In light of the fact that Americans are living longer than ever, today’s surgeons are operating on a great many patients well into their 80s and older, many of whom are frail or in their last few months, weeks, or even days of life. The discussion regarding the risks and benefits of surgical interventions in end-of-life situations can be emotionally charged and ethically complex. A key issue that needs to be addressed in modern surgical training and practice is when and whether it is appropriate to operate on patients who are at the end of life.
To help start a discussion regarding these concerns, the Resident and Associate Society of the American College of Surgeons (RAS-ACS) selected Surgery At the End of Life: For Love or Money? as the topic for the Issues Committee Essay Competition. Surgical residents from the broad spectrum of specialties submitted essays on the topic. The following two essays were runners-up in the competition. The two winning essays were presented at the RAS Symposium at this year’s Clinical Congress, and will be published in an upcoming Bulletin.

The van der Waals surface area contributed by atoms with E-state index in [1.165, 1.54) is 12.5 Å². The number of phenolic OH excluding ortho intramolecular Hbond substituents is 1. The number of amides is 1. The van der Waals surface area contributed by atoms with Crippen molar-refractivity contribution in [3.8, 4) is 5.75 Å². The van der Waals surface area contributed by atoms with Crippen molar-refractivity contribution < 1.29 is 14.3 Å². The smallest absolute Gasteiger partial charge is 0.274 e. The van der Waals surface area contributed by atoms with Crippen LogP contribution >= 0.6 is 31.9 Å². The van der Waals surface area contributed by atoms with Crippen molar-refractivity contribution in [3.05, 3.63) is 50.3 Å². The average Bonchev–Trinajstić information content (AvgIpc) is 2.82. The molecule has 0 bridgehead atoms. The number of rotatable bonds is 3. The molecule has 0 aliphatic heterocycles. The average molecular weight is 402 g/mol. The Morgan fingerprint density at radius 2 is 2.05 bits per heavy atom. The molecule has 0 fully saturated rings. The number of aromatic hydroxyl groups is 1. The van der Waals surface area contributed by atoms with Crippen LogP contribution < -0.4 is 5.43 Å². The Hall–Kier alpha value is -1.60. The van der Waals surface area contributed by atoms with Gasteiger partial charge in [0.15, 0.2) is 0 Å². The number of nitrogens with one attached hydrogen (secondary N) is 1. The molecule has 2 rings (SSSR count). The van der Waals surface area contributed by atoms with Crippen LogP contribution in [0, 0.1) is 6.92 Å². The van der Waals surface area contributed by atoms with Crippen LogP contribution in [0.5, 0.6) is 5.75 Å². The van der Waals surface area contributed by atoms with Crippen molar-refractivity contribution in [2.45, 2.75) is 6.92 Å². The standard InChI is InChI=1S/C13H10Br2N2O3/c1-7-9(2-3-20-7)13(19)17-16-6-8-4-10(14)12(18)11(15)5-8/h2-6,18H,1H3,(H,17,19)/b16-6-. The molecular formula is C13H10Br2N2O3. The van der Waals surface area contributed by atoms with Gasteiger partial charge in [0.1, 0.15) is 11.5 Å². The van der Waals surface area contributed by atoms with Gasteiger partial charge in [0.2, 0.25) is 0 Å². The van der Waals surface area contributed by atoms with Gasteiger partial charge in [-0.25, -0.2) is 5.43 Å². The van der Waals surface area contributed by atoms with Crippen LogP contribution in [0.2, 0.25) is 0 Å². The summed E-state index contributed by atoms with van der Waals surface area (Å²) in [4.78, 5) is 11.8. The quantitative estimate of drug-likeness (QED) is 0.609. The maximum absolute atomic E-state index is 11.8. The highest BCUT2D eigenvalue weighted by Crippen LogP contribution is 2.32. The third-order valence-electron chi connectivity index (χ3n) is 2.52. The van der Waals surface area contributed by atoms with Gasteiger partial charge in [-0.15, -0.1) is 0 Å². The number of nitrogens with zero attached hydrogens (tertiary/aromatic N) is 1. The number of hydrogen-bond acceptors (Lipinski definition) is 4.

RAS Issues Symposium
An argument against heroic intervention